1939 is often lauded as Hollywood’s greatest year, and in a year highlighted by such films as Gone with the Wind, The Wizard of Oz, Stagecoach and Mr. Smith Goes to Washington, it is not surprising that a rather smallish film like The Amazing Mr. Williams escapes attention.
One of three films that stars Joan Blondell and Melvyn Douglas made at Columbia Pictures from 1938-39, The Amazing Mr. Williams has the feel of a picture which was intended to be the start of a series along the lines of The Thin Man and the dynamic of Nick and Nora Charles. Though Blondell and Douglas do work well onscreen (though perhaps not as well as another frequent costar, Warren William), the hoped for series never materialized.
Here Douglas is Kenny, a police detective who is engaged to Maxine (Blondell). They bicker playfully but it is clear from the start that Kenny is devoted to his job, dropping out of dates and other engagements with Maxine at the drop of a hat. Perhaps because of this preoccupation with his work, Maxine doesn’t want to marry Kenny until he is off the force and working elsewhere.
Complicating matters is Kenny’s superior at the department, Captain McGovern (played by Clarence Kolb). McGovern seems to be a gruff taskmaster with a flair for ‘poking the bear,’ as he continually sends Kenny on special assignments to keep him away from Maxine, knowing full well of her desire for him to leave the force as a prerequisite for marrying him.
Over the course of the film this takes various- and sometimes rather outlandish- avenues, the most ludicrous of which has Kenny dressing as a woman to serve as a decoy to cash a chronic mugger. Let’s just say it isn’t a pretty picture, but shaving his mustache might have been helpful as the veil he wears draws even more attention to himself.
As the slapstick quotient increases Kenny leaves the force a few times, only to jilt Maxine yet again- at one point not even showing up for their wedding at city hall, where Maxine is employed. Finally in another caper, Kenny goes rogue and sets off to exonerate a wrongly accused safecracker. With the force against him now as well, Maxine finds herself torn before finally deciding to help Kenny, whatever the cost.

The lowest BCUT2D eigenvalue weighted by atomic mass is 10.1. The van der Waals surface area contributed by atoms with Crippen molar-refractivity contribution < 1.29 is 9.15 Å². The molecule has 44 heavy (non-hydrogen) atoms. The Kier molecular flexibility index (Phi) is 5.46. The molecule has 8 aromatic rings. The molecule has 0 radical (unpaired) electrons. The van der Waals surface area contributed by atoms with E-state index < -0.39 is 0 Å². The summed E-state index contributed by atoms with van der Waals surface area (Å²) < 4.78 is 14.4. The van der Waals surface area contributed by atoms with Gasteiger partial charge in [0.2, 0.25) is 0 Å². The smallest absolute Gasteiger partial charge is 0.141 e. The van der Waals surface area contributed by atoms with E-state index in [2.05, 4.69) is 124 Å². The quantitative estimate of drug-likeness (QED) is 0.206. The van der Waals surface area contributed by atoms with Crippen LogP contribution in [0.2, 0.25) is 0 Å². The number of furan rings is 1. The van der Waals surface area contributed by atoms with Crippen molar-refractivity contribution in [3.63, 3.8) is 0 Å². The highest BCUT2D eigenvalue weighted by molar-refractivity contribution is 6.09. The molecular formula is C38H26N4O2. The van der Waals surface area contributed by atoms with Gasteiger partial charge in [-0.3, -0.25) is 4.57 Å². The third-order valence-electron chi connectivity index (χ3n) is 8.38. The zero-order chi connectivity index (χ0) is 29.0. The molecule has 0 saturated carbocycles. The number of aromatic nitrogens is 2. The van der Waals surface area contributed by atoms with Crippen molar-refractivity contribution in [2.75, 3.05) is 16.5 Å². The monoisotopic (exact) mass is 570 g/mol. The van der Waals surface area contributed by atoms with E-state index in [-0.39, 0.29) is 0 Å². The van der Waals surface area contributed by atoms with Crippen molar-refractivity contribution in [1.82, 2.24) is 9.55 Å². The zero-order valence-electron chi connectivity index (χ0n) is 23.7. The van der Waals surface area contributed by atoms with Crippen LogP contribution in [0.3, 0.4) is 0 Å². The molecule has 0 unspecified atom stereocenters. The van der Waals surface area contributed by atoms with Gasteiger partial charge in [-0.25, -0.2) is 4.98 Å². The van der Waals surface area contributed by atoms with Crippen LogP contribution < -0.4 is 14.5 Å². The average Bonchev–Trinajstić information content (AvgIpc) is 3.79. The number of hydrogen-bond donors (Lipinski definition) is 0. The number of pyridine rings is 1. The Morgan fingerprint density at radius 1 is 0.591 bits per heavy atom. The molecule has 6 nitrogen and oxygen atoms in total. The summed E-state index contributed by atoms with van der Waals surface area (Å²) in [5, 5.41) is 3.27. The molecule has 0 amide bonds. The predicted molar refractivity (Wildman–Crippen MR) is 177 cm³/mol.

Of course the rub is that by helping Kenny get the bad guy, Maxine develops her own love of law enforcement. Finally married and about to start their honeymoon, a few of Kenny’s fellow officers stage a prank calling her to the precinct.
Though The Amazing Mr. Williams is an entertaining picture, if there is a negative it is that the police angle is leveraged perhaps too much. Perhaps if the series would have continued the added time on office gossip would have been beneficial, but in the setting of a single film it tends to bog down the proceedings.
One of the highlights, even of a sluggish middle third which on the two leads and their lives apart (Maxine with her coworker Effie at city hall and Kenny and the police), is two strong supporting character actors in the forms of Clarence Kolb and Ruth Donnelly as Captain McGovern and Effie, respectively.
Kolb, who always seemed to have an affinity for vaudeville (from whence he came) and playing stern politicians, is impishly delightful in causing Kenny’s (and later Maxine’s) torment. It is also nice to see Ruth Donnelly (as Effie) get some significant screen time in one of her rare excursions from the Warner’s back lot.
The highlight of the film as expected is the two stars, Melvyn Douglas and Joan Blondell. Douglas is predictably smarmy and yet childishly manic all at the same time. He plays well against Blondell’s playful nagging. It’s hard to take her imagined petulance overly seriously, as she always seems on the verge of cracking a smile or laughing at Kenny’s indecisive nature.
Presumably the desired series never materialized not because of anything to do with Douglas or Blondell, but rather something more basic. Every studio of the time was seeking their own version of Nick and Nora Charles and perhaps Maxine and Kenny just weren’t up to par.
The other reason that we didn’t see this dynamic duo may be simply that the material they were given wasn’t that strong. Though none of the interplay reaches truly abysmal depths, rarely does it strike any new ground either. The one running joke throughout- the tug of war between Maxine’s desire for Kenny’s undivided attention and Kenny’s love of police work- becomes tired and strained at a surprisingly early point in the film.
Though mildly amusing, Kenny’s ‘drag episode’ comes very early on in the film and come across badly on many levels. Not only is it almost impossible to imagine anyone (even in dim lighting while squinting) to mistake Douglas for a woman for an instant, but there is also little imagination involved. It’s an easy joke readily grabbed for, but perhaps is indicative of a greater lack of fresh creative ideas funneling into The Amazing Mr. Williams.
Perhaps a greater problem brought on isn’t that this old ploy is incorporated, but rather that it is laid out so early. Though perhaps it would have been challenging to incorporate into the storyline later on, it lowers audience expectations and never manages to raise them again.
In a year where there was so much creativity and where the filmed art reached what may well be its high water point, Mr. Williams gets overwhelmed by its own mediocrity. In another year, one without such heady competition, perhaps the film could have launched a successful series. In 1939 it didn’t stand much of a chance.